An autistic child sends a West Hartford man on a spiritual journey 

By Cindy Mindell

WEST HARTFORD – Ben and Leah Korenstein met in 2004 at the gravesite of Rebbe Nachman of Breslov, in Uman, Ukraine. The two – he from Framingham, Mass., she from West Hartford – were each spending a year after college studying in Jerusalem and had joined a trip to bring Passover to the Jews of Ukraine.

Along the way, the trip leader took the group to visit the grave of the famous rabbi who breathed new life into the Chasidic movement in late 18th and early 19th century Ukrainian Jewish life.

Ben (Reuven) Korenstein

Ben (Reuven) Korenstein

Ben and Leah would return to Jerusalem, marry, and have a son, Noam, before coming back to the U.S. in 2008 when Ben got a job teaching at a Jewish high school in Michigan. That year, Noam was diagnosed with autism. The Korensteins returned to Leah’s hometown in 2009 and Ben was accepted into a graduate program at Yale. Their second son, Asher, was born in 2010.

The couple sought therapy for Noam through the Autism Treatment Center of America and its Son-Rise Program. But treatment is expensive and parents must develop infinite patience with their child’s progress. Ben started thinking about a second trip to Uman to pray for guidance.

A year ago, around the Shabbat table at a friend’s house one Friday night, the Korensteins raised the idea with fellow guests, a couple from a New York’s Breslov community who encouraged Ben to make the trip and pledged $50 toward his plane ticket. Ben raised the rest of the money through an online crowd-funding site.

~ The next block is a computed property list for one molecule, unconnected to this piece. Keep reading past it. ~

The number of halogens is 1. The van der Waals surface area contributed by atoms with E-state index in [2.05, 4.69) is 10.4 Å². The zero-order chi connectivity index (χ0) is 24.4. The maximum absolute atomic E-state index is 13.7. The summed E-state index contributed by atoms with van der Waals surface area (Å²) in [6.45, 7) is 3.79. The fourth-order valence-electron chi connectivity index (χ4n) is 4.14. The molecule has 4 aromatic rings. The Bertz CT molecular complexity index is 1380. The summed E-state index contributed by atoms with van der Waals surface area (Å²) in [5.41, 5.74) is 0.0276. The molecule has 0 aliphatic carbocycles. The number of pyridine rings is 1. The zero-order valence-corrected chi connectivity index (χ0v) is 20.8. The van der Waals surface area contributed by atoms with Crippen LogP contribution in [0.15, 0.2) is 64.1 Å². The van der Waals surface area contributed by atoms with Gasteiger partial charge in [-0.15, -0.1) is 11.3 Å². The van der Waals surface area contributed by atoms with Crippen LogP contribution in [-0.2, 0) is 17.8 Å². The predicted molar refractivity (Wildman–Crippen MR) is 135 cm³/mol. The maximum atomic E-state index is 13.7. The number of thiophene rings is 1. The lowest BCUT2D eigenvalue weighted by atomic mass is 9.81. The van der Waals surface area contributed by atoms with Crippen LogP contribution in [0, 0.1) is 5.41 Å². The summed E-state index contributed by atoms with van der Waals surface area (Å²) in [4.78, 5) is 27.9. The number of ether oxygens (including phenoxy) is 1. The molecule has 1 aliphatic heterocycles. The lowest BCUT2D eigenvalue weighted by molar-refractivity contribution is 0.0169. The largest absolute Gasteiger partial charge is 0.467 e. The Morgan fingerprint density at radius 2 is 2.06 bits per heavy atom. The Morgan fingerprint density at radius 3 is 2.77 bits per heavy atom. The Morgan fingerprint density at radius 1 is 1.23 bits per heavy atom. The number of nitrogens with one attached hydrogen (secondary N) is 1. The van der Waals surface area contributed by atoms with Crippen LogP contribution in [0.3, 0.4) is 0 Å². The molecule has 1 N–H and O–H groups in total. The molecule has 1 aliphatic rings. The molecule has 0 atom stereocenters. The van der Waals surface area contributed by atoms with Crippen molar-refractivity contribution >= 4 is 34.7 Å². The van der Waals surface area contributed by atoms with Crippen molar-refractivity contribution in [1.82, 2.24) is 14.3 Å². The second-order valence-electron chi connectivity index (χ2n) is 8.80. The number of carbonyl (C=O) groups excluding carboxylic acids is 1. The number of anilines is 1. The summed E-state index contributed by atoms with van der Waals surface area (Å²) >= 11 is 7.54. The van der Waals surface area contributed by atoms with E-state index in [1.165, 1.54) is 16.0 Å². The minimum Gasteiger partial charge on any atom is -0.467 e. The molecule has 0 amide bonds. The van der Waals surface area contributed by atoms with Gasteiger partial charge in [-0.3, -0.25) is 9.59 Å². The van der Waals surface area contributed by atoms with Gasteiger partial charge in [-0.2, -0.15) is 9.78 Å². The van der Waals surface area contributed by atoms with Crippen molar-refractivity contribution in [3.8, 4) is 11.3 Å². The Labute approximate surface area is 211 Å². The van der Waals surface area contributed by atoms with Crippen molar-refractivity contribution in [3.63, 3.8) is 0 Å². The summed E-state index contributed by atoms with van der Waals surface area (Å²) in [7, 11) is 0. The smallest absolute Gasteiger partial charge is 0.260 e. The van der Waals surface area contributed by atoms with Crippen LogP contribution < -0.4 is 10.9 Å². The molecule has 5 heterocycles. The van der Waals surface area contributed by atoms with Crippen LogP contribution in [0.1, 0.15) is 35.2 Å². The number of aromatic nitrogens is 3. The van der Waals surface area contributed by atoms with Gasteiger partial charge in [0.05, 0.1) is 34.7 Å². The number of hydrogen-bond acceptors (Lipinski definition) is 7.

On the day Ben was scheduled to fly to Ukraine, he was nervous and sick enough to seek medical attention. He considered canceling the trip.

“I called Leah from the doctor’s office and she told me that she was talking to Noam, and asked him, ‘Should Abba go to Uman?’ and he said, ‘Abba Uman,” Ben recalls. “I said, ‘That’s a sign.’”

Just before Rosh HaShanah 2012, Ben visited Rebbe Nachman’s gravesite, and made a special trip with a fellow pilgrim to the grave of the Ba’al Shem Tov, founder of the Chasidic movement. “At the gravesite, I suddenly had a feeling of joy, I was laughing, and I started to feel a musical beat in the air,” Ben recalls. “I used to play the drums and decided that I wanted to play again.” Back in West Hartford, Ben sang and danced every day with his sons and witnessed a noticeable response from Noam. Inspired by the power of music, Ben put out a call for musicians on Craig’s List, launching the band “Sparks from Uman” earlier this year to help raise money for Noam’s therapy.

The group features Ben (Reuvein) Korenstein on vocals and drums, Jared Schmitt on violin, Andrew Halpern on percussion, and Chaim Peck on guitar. At first playing only for family and friends, “Sparks” has performed in several venues around Connecticut and just completed its first recording. Korenstein describes the band’s style as “meditative, Chasidic, blues-rock fusion.”

Since Sparks from Uman began playing around Noam, Korenstein says, “he’s been progressing so much, showing increased interest in what we’re doing. He used to be off in a corner doing his own thing, but now he watches us and is so interested in what we’re doing and really wanting to connect.”

The Korensteins plan to move to Los Angeles this summer, so that Noam can access treatment with Julie Sando, founder of Natural Play Therapy. But they’ll take their therapeutic musical endeavors — and its therapeutic properties — with them: Ben posted a request for musicians on Craig’s List in Los Angeles, and has already received a resume from an interested guitarist.


Comments? email

‘Ancient and cool’ The synagogue as cultural center
The long journey home of Ethiopian Jewry
Conversation with Mike Kelly

Leave Your Reply